\ ˈpir How to pronounce peer (audio) \

Definition of peer

 (Entry 1 of 3)

1 : one that is of equal standing with another : equal The band mates welcomed the new member as a peer. especially : one belonging to the same societal group especially based on age, grade, or status teenagers spending time with their peers
2a : a member of one of the five ranks (duke, marquess, earl, viscount, or baron) of the British peerage
b : noble sense 1 Peers and commoners alike were shown the same courtesy.
3 archaic : companion


verb (1)
peered; peering; peers

Definition of peer (Entry 2 of 3)

intransitive verb

1 : to look narrowly or curiously a child peering from behind a tree especially : to look searchingly at something difficult to discern She peered into the dark closet looking for her missing shoe.
2 : to come slightly into view : emerge partly a vast white cloud, through which the sun peered— Francis Kingdon-Ward


verb (2)
peered; peering; peers

Definition of peer (Entry 3 of 3)

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Other Words from peer


peer adjective

Synonyms for peer

Synonyms: Noun

gentleman, grandee, lord, milord, nobleman

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Examples of peer in a Sentence


He was respected and admired by his peers. teenagers spending time with their peer groups

Recent Examples on the Web: Noun

Broadway dancer Tommy Bracco was forced to two-step (and cartwheel) his way out of the Big Brother house Thursday night after being evicted by his peers. Dalton Ross,, "Tommy Bracco of Big Brother reveals his biggest regret in the game," 13 Sep. 2019 Determined not to fall short of their peers, the girls try to cram four years of fun into one night. Houston Chronicle, "Outside the Megaplex: Here are the Houston arthouse movies showing Sept. 13-19," 12 Sep. 2019 Still, Jefferson — more outspoken against slavery than many of his peers — was under no illusions that it could be reconciled with the Revolution’s principles. Timothy Sandefur, National Review, "The Anti-Slavery Constitution," 12 Sep. 2019 For exceptionally skilled women, recognition of their achievements in front of their male peers led to more contributions in meetings, perhaps because those colleagues are forced to recognize their abilities. William Park, Quartz at Work, "Why employee rewards are frequently ineffective and potentially counterproductive," 11 Sep. 2019 So many of his peers and sports hall of fame people stepped up. Catalina Righter,, "Q&A: McDaniel College’s Martin Hill passing the torch as board chair," 9 Sep. 2019 While most of its peers crumbled through invasion after invasion, or as the city lapsed into centuries of decay as a backwater of the Ottoman Empire, the Mustansiriya endured, adapting to each of its occupiers' needs. Peter Schwartzstein, Smithsonian, "What the Restoration of Iraq’s Oldest University Says About the Nation’s Future," 4 Sep. 2019 He was raised in a family of Witnesses but said peer pressure and other factors led him to abandon the faith in high school. Brieanna J. Frank, azcentral, "'Most powerful moment of your life': Large group of Jehovah's Witnesses get baptized at Chase Field," 10 Aug. 2019 Other topics, including peer pressure, dating, STDs, drugs and alcohol, are also covered. Abigail Van Buren, Twin Cities, "Dear Abby: Parents unsure how to begin having ‘the talk’ with son," 17 July 2019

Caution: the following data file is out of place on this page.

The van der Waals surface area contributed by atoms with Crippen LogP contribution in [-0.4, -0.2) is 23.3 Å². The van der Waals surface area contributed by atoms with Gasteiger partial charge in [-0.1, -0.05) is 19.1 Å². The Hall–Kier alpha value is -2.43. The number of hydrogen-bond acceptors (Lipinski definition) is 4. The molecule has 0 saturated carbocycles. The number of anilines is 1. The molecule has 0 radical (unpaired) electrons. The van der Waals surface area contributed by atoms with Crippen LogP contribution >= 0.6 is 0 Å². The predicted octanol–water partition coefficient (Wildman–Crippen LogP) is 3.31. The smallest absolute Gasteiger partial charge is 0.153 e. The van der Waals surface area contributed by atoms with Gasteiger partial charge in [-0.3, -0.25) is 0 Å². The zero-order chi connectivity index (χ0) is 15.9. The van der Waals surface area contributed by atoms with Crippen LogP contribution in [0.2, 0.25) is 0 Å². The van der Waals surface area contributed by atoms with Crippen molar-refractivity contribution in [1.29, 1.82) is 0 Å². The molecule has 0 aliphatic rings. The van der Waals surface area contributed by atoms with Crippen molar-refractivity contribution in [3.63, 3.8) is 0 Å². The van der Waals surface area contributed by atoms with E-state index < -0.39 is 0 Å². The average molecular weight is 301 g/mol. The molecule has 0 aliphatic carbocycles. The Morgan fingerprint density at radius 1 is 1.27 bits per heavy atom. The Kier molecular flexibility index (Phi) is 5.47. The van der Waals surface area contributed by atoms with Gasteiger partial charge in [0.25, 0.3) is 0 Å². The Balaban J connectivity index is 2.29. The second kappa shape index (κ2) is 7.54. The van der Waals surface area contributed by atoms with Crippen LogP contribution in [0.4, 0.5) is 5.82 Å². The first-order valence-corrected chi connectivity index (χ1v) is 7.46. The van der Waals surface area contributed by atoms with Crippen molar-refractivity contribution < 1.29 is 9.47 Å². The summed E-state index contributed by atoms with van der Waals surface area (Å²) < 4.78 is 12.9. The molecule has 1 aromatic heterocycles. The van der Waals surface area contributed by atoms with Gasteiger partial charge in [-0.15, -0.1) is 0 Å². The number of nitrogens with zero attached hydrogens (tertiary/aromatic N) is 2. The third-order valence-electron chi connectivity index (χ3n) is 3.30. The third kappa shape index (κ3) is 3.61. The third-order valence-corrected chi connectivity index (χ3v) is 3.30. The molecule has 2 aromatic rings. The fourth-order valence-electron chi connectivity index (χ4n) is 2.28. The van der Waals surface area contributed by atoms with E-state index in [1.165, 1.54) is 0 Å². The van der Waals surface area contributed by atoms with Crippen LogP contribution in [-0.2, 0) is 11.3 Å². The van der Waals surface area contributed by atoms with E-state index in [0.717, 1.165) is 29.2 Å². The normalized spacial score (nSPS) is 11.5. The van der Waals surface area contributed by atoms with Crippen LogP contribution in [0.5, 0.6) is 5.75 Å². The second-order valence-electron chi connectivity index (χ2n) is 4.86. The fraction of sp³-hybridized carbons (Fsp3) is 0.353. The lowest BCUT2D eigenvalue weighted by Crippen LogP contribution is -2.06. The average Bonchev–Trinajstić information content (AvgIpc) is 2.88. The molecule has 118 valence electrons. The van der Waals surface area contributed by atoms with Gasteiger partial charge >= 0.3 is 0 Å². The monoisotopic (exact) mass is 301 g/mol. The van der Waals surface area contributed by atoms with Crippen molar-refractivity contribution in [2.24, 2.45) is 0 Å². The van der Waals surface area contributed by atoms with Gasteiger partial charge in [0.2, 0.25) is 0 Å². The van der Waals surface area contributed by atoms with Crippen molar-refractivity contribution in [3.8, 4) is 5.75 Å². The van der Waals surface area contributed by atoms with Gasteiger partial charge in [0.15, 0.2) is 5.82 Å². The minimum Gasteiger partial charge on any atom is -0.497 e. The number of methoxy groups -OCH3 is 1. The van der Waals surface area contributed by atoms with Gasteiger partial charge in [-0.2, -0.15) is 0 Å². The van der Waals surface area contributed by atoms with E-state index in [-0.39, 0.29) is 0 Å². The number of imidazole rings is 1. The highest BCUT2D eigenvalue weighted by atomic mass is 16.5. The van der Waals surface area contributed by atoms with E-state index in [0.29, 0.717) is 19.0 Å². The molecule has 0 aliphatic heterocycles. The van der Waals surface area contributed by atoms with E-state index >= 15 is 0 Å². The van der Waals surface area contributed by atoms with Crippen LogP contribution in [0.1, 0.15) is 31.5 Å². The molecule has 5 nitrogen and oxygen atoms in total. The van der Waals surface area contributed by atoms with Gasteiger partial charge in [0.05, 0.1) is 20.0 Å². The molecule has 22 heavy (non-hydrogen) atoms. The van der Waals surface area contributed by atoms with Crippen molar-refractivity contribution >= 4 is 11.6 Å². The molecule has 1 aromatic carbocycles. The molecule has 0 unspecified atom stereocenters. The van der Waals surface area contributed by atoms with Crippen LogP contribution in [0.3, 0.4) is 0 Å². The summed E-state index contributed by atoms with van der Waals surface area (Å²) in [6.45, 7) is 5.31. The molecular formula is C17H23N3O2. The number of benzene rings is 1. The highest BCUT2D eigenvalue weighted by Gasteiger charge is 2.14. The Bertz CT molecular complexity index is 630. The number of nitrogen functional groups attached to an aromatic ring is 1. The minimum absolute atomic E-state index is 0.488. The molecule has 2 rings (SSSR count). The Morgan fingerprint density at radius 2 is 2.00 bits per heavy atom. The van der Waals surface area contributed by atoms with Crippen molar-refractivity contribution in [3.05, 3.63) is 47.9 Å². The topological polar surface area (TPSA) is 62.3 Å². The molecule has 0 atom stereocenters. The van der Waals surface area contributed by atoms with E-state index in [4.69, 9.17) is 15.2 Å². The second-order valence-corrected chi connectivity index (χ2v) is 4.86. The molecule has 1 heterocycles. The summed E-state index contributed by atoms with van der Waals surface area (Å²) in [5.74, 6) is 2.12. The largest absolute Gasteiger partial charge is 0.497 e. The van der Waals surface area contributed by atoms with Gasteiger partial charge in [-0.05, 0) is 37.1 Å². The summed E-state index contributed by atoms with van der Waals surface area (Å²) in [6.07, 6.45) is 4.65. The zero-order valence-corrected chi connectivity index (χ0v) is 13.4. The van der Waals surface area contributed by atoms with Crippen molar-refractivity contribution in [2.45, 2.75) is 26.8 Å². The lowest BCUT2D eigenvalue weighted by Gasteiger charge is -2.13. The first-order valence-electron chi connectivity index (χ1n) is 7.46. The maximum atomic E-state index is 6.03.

Recent Examples on the Web: Verb